With the end of lockdown in the UK now in sight, Darklight Art Co-Founder Sarah Williams discusses the effect the past year has had on us and the impact art can have on our mentality.
Our homes have never been more important to us. In the past year they have been our sanctuaries, our schools, our offices, restaurants and even home galleries. We have had more social interactions [albeit on a screen] here than ever before. As well as being our safe space, they have also become a place we are desperate to get out of, to escape from
Until this week’s announcement in the UK, the idea of a trip away, for most of us, had become a complete fantasy. A lack of money and extreme travel restrictions have left us dreaming of far-off lands and even not so far-off lands. Right now anywhere outside the M25 would feel like the trip of a lifetime to me. Our minds were left to wander and reminisce from the same four walls we’ve been staring at all year.
So what has this done to our creativity and our motivation? Back when things were ‘normal,’ a conversation and laughs with friends in the pub would re-boot our souls and give us the energy to tackle whatever our clients or bosses threw at us the next day. A weekend trip to a gallery was a truly wonderful way to escape for a few hours. There was something so magical about walking into the Turbine Hall at Tate Modern or lifting your head up to the lofty ceilings of the Royal Academy. Art has the power to transport us to another place.
Back in 2016 I went to an exhibition by Icelandic artist Ragnar Kjartansson at the Barbican. I didn’t have much expectation, so I walked in fairly nonchalantly and was instantly blown away by the melodic sounds of multiple voices singing and playing guitars in beautiful harmony. People were lounging on the floor and sitting on sofas gently playing instruments. I stood there for 20 minutes, listening. I was captivated and almost drawn to tears. In the next room there was an equally transcendent experience a video projected onto every wall, playing a film of people singing in unison in a big old character-filled house in upstate New York. All in separate rooms, but in complete harmony. It was spellbinding. I lay on the floor and listened and watched and smiled and probably cried a little bit too [I’m not even a crier].
I honestly felt like I was floating on a cloud. It’s hard to do it justice, but my point being I felt like I was far away. I could have stayed there for hours. It was quite a jolt to be back in the hustle and bustle of east London’s streets. But my mood had shifted and I felt completely refreshed. As good as a holiday, one might say.
Without being able to get away, even to a gallery, our space has become vital to our wellbeing. It’s never been more important to fill our spaces with things we love that will brighten our mood. To be surrounded by art, photography, or books that lift your spirit or remind you of someone you adore; a magical time in your life or maybe a piece you just love to get lost in, can be so refreshing for the mind.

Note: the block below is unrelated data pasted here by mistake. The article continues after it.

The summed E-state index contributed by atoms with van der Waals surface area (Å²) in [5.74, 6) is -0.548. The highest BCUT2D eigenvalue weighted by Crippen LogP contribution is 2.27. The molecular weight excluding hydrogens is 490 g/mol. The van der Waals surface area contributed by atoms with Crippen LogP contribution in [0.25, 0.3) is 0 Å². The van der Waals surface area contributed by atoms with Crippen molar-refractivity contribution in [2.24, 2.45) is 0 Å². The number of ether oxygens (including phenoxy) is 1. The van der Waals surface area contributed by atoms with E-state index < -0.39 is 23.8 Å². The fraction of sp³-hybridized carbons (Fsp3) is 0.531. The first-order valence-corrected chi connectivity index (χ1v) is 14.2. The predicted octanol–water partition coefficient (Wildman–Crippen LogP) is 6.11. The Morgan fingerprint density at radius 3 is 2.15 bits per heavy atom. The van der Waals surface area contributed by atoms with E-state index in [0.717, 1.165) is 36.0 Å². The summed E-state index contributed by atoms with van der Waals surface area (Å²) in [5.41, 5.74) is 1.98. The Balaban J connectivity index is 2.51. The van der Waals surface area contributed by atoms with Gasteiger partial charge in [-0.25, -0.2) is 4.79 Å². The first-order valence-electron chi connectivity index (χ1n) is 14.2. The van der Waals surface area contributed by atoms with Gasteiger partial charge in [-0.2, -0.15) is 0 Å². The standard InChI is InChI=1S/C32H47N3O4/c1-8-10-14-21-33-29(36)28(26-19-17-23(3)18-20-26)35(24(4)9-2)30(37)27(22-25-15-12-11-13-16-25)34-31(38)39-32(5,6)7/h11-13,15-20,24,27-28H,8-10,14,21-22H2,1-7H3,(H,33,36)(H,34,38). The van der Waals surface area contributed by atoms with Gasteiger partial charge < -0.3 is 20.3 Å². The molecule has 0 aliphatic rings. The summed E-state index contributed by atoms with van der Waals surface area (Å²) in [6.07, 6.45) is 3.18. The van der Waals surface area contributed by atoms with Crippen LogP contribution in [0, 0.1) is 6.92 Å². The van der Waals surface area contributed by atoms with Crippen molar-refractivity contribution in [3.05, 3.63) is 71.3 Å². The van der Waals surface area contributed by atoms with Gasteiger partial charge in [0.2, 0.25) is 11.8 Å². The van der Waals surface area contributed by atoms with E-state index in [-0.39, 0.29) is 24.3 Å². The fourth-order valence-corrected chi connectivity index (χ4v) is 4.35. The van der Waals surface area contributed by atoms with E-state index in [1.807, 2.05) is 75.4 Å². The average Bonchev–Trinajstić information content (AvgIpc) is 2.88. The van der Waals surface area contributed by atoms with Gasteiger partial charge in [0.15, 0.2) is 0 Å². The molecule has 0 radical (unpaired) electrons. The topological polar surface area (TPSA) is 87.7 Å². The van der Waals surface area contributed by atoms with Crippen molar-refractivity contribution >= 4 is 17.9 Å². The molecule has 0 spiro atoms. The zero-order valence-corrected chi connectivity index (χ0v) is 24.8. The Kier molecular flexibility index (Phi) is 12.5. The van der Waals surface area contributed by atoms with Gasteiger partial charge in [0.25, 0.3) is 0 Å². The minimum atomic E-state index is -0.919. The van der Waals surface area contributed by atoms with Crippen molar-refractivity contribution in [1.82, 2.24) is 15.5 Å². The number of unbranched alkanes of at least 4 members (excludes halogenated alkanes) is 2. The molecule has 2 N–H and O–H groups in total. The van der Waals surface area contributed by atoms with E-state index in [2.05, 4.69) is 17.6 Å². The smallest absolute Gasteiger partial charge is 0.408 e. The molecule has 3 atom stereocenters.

When you observe a profound piece of art you are potentially firing the same neurons as the artist did when they created it; making new neural pathways and stimulating a state of inspiration. The ability of art, combined with our powerful human imagination, to transport us to other realms is astounding.
A study conducted on the effects of observing art [by professor Senior Zeki, UCL] showed what happens in the brain when you look at beautiful artwork.
The experiment concluded that when you look at art, “whether it is a landscape, a still life, an abstract or a portrait – there is strong activity in the part of the brain related to pleasure.” When viewing art subjects considered most beautiful, their blood flow increased in a certain part of the brain by as much as 10% – the equivalent to gazing into the eyes of a loved one.
So if I stare at a piece of art I love AND it already makes me feel like I’m far, far away, I will transcend to a happy place, full of positive emotions. If that’s the case, then I think Marco Walker’s works are probably the ultimate example of escapism for me. Marco’s images are full of big bold landscapes in neon purple and electric pinks; bright sunny skies and dreamlike vistas.
‘Escapism has always been a big part of my work but the bigger message is to get people to wake up to our surroundings’ Marco Walker
A year ago, this piece would have just been about supporting artists and making your home look nice, but now it’s become apparent that this is actually something that we have needed to keep us sane. Without travel, galleries or even friends to exchange stories with and only our own walls to look at, art has become essential to our sanity. Art IS our escape.